Center for Strategic Communication

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A group of jihadist ideologues, including a sharia official in the Al Nusrah Front, have called on Ayman al Zawahiri to address the specific problems that the Islamic State of Iraq and Sham (ISIS) has caused inside Syria.

The message, which was obtained by The Long War Journal, is being disseminated on Twitter. A photo of Zawahiri next to a sealed envelope, shown above, as well as a hashtag are accompanying the message. Oren Adaki, a research associate and Arabic language specialist at the Foundation for Defense of Democracies, has provided a translation of the missive.

The ideologues argue that the infighting has led the jihad in Syria astray.

They continue: “And due to our keenness on this blessed jihad and so that it should lead to fealty along the lines that Allah desires and would be satisfied with, we ask our Sheikh, Dr. Ayman al Zawahiri – may Allah keep him – to speak that which is good for the jihad and the mujahideen about the current situation and specifically about what relates to ISIS before the announcement of the expansion and after it, and the issue of allegiances (bayat), and the disputed arbitration between the adversaries.”

The three areas the ideologues ask Zawahiri to specifically address are all hot button issues in the dispute between ISIS and the other jihadist factions, including the Al Nusrah Front, al Qaeda’s official branch in Syria.

In a previous message, al Qaeda’s general command addressed the first issue, making it clear that the organization’s most senior leaders had not been consulted before the Islamic State of Iraq decided to expand into Syria. Afterwards, the group was rebranded as ISIS and its leaders tried, unsuccessfully, to subsume the Al Nusrah Front under its command. The latest message implies that there may be more to the story, however.

The issue of ISIS’ bayat (oath of allegiance) to Zawahiri has also been contentious. Al Nusrah Front officials have alleged that Abu Bakr al Baghdadi, the emir of ISIS, had sworn bayat to Zawahiri and, therefore, pledged to obey Zawahiri’s orders. Al Baghdadi has repeatedly disobeyed Zawahiri’s command. If it is true that he had sworn bayat, then al Baghdadi has violated the terms of his oath.

To date, Zawahiri has not spoken publicly on this issue despite its importance to the conflict between ISIS and Al Nusrah.

Finally, the message’s signatories call on Zawahiri to discuss “the disputed arbitration between the adversaries.” Multiple attempts have been made to mediate the differences between ISIS and other groups. ISIS has repeatedly refused, however, to submit itself to a common sharia (Islamic law) court. Al Qaeda’s leaders and others have advocated for the establishment of such a court.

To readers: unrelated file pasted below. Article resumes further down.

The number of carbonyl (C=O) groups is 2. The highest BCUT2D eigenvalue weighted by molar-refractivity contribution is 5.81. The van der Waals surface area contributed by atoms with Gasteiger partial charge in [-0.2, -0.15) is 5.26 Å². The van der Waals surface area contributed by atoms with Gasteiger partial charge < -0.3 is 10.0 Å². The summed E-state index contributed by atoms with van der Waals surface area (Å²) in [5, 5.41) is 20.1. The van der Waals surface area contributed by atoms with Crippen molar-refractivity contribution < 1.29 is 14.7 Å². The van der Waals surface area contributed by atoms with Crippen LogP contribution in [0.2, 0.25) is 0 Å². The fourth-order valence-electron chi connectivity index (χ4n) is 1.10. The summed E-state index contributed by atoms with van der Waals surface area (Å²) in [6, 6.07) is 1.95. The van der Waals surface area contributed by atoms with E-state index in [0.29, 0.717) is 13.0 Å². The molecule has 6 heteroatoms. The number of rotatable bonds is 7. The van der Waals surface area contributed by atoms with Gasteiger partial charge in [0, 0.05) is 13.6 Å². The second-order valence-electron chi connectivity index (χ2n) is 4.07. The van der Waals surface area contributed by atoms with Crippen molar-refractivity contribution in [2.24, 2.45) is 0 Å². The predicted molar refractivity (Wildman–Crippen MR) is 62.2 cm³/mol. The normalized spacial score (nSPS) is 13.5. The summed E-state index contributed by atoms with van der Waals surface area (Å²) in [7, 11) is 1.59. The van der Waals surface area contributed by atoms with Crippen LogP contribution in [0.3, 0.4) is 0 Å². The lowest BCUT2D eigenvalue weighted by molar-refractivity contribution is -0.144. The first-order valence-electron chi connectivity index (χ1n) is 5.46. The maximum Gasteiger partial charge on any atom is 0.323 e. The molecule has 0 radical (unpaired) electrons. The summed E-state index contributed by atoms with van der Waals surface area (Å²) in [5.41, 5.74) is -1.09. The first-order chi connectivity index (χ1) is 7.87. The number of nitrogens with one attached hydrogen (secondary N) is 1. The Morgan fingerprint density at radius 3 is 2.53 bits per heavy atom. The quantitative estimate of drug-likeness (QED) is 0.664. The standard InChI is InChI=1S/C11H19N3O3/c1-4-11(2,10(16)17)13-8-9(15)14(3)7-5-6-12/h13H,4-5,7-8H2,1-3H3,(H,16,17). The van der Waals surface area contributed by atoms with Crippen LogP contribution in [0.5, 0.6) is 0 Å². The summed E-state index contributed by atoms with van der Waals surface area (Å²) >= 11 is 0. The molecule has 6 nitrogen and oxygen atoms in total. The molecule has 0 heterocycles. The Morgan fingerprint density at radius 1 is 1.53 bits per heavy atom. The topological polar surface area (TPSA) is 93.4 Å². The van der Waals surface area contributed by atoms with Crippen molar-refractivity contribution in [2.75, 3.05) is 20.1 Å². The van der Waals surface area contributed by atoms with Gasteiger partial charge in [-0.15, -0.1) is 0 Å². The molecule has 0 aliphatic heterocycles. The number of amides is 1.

As part of the propaganda war between Al Nusrah and ISIS, Al Nusrah produced several videos featuring leading members of al Qaeda, all of whom said that ISIS had refused to settle its differences.

Signatories in Zawahiri’s camp, but want more pointed criticism of ISIS

The signatories on the message are listed as: Dr. Tareq Abd Al Haleem, Dr. Hani Al Sibai, Dr. Iyad Quneibi, Dr. Abdallah Muhammad al Muhaysini, Sheikh Mohammad Al Hassam, and Dr. Sami al Uraydi.

Uraydi is a sharia official in the Al Nusrah Front. On his personal Twitter feed, he has tweeted and retweeted posts praising Zawahiri as the “sheikh of the mujahideen.” Uraydi also reposted the latest message addressed to Zawahiri on his Twitter feed earlier today.

Quneibi is a preacher in Jordan whose sermons are commonly uploaded and linked to on Salafi jihadist pages, including those run by al Qaeda ideologues.

Sibai is a longtime member of the Egyptian Islamic Jihad (EIJ), a group run by Zawahiri that merged with Osama bin Laden’s venture prior to 9/11. Sibai heads a jihadist media shop, Al Maqreze Center, that produces an online radio program. The message addressed to Zawahiri was posted on Al Maqreze’s Twitter feed today.

Muhaysini is a popular, al Qaeda-linked Saudi cleric who relocated to Syria in late 2013. On Jan. 23, Muhaysini released a reconciliation initiative that was intended to bring ISIS back into the fold. ISIS rejected Muhaysini’s proposal, which followed a message from Zawahiri, and was then disowned by al Qaeda’s general command.

While the signatories are clearly in Zawahiri’s camp, they appear to be unsatisfied with the al Qaeda master’s messaging on Syria thus far. Zawahiri has discussed the infighting in mainly general terms and has avoided addressing the specific allegations being hurled back and forth.

For instance, in his recent statement eulogizing Abu Khalid al Suri, Zawahiri did not mention ISIS by name even though he criticized the group’s practices. Al Suri served as Zawahiri’s main representative in Syria and was also a founding member and senior leader in Ahrar al Sham, one of the leading groups in the Islamic Front, a coalition of several rebel groups. Al Suri was killed in a suicide attack on Feb. 23. The attackers were most likely dispatched by ISIS.

“The situation can no longer bear a delay, and it is no secret to anyone who follows the jihad in Syria,” the signatories write in their message to Zawahiri, adding that their request is consistent with Islamic teachings.

They add: “We want from our Sheikh [Zawahiri] – may Allah keep him – to detail for us in a statement and direct us to what will make the matter clear and reveal it to us, for perhaps Allah is fit to advise him and direct him on the situation.”